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The Center for Strategic and Budgetary Assessments (CSBA) is an independent, non-partisan, non-profit public policy research institute established to promote innovative thinking and debate about national security strategy, defense planning, and military investment options for the 21st century.
Testimony Before the House Appropriations Committee Defense Subcommittee Hearing on Future Defense Spending
On February 24, 2021, CSBA President and CEO Dr. Thomas G. Mahnken testified before the House Appropriations Committee Defense Subcommittee. Dr. Mahnken was invited to appear before the Committee to discuss future defense spending priorities, along with the long-term implications of current budget debates.
This report summarizes the findings of two Strategic Choices Exercises hosted by The Ronald Reagan Institute and CSBA in October 2020, convening a bipartisan group of senior defense and budget experts, current and former policy makers, and industry leaders. The initiative was supported by the National Defense Industrial Association.
China’s military is going global. In the coming decade, the People’s Liberation Army (PLA) could be well-positioned to influence events and conduct a wide range of missions, including limited warfighting, beyond the Western Pacific. The United States and its close allies, who have enjoyed largely unobstructed access to the world’s oceans for the last three decades, will need to adjust to new military realities as the PLA makes its presence felt in faraway theaters.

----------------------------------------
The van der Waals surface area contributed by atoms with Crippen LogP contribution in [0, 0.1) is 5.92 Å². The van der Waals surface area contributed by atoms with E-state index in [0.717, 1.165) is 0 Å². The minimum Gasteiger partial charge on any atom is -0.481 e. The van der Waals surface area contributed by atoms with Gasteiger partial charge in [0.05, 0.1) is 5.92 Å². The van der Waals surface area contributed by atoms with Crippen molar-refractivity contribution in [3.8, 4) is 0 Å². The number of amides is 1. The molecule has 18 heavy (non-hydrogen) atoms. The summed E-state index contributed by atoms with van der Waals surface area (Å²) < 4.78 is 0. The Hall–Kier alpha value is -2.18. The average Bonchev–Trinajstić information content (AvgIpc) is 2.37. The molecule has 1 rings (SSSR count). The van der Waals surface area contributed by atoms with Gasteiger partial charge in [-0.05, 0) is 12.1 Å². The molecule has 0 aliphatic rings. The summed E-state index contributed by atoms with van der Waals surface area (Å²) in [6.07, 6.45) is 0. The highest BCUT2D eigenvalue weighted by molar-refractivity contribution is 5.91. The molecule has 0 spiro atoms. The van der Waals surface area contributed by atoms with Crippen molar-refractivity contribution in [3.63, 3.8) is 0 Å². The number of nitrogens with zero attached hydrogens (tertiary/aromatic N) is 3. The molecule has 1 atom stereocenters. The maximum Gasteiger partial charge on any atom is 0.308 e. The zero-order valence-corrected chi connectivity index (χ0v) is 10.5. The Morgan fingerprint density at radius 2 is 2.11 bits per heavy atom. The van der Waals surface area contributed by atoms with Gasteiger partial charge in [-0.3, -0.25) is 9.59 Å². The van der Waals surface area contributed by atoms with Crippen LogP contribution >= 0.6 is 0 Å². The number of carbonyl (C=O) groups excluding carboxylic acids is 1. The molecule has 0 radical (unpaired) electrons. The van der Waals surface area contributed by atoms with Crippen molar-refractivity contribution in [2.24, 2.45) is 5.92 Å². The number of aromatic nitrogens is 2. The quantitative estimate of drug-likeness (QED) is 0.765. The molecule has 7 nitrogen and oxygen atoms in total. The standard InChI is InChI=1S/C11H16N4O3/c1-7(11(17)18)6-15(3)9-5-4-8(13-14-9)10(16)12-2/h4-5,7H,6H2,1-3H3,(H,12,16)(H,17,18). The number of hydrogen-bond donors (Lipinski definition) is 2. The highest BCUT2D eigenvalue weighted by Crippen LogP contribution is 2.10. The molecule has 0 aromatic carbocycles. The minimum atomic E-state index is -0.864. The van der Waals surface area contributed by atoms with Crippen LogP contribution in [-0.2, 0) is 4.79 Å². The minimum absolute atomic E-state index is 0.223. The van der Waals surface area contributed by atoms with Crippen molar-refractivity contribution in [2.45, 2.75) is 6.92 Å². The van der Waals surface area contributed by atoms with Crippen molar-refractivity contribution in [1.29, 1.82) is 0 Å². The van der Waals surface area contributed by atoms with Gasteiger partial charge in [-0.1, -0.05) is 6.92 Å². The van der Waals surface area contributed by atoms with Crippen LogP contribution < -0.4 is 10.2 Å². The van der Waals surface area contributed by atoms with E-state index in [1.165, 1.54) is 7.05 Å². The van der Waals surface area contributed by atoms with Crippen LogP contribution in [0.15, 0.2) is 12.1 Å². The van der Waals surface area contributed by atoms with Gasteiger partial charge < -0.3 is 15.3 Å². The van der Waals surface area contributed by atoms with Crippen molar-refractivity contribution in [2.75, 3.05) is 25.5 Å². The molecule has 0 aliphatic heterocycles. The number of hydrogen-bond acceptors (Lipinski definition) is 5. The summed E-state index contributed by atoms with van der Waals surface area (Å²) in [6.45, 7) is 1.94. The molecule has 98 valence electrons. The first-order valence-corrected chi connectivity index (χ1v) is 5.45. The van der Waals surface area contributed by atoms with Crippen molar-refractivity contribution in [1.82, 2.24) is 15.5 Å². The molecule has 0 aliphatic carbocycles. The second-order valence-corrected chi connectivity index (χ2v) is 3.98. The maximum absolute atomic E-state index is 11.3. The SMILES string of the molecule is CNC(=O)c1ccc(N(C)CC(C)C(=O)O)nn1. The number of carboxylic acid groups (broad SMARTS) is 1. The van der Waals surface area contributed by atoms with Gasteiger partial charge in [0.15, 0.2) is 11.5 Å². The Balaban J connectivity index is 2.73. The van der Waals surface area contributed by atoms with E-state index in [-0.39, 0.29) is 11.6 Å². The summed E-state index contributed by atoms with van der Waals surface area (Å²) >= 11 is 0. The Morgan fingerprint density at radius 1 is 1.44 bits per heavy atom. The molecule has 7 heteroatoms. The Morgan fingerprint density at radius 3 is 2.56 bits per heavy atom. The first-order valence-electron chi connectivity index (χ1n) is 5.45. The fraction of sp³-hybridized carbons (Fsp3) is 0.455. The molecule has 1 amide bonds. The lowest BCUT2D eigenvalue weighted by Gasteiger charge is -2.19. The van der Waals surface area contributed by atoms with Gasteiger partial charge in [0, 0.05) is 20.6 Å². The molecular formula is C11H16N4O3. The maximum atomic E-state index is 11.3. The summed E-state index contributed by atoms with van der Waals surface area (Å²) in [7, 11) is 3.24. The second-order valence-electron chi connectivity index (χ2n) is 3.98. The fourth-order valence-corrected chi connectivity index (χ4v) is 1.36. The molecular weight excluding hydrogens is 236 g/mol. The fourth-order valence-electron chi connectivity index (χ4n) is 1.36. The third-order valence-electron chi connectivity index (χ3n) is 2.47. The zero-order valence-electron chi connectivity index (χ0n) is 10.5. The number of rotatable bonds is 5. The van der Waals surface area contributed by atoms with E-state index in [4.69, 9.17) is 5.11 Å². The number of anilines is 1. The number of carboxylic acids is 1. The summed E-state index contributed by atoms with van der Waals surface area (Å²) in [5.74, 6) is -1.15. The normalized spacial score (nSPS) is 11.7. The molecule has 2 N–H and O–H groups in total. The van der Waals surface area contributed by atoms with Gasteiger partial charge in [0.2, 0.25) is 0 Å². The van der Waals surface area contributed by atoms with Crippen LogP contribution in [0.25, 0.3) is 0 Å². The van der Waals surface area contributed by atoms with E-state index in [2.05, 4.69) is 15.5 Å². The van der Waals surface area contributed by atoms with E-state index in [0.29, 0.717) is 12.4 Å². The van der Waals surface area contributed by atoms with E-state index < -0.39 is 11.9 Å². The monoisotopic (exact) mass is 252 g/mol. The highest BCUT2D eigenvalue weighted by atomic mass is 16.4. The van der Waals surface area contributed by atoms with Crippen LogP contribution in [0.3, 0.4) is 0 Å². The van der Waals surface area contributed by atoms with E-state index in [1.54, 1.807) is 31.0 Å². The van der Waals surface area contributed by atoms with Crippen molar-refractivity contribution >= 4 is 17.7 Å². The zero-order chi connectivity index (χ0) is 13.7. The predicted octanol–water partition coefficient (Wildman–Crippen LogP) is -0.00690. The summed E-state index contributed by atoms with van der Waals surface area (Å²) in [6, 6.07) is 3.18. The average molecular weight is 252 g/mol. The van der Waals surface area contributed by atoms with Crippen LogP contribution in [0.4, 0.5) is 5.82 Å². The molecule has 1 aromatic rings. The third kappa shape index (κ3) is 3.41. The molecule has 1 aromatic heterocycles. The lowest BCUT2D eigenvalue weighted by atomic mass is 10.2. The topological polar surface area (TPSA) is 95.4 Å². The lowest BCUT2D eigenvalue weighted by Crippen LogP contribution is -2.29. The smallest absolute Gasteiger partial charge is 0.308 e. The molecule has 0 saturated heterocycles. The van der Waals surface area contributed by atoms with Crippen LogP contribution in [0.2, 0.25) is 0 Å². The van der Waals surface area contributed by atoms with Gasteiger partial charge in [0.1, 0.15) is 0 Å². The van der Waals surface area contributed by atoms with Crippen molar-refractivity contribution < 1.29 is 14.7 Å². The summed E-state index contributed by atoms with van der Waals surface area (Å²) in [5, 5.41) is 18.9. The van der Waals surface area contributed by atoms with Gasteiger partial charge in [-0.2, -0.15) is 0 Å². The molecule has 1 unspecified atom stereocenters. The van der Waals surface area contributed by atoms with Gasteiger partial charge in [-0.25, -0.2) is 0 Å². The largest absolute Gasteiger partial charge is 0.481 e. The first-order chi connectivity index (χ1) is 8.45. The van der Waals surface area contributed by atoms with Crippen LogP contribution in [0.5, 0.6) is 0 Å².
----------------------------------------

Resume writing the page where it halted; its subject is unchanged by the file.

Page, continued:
Although the Department of Defense has embraced the concept of "great power competition" as a planning and investment guide, it has yet to fully adapt its processes and priorities to maximize U.S. advantages in this environment. As the United States develops new defense technologies and concepts, policy planners should consider which ones to reveal, as well as the timing and extent to which they are revealed. As evidenced by Chinese and Russian disclosures, these considerations include not only concealing systems to delay an adversary’s response, but also disclosing information for strategic effect, such as provoking competitors to expend resources on defensive countermeasures based upon an incomplete grasp of a perceived capability.
Given the rapid pace of change throughout Asia in recent decades, assessing China’s longer-term trajectory – and that of the Indo-Pacific region as a whole – represents a huge challenge for defense and security planners. Attempts to predict China’s strategic posture 15 to 30 years from now are hampered by a far more volatile security environment than that which governed the Cold War era.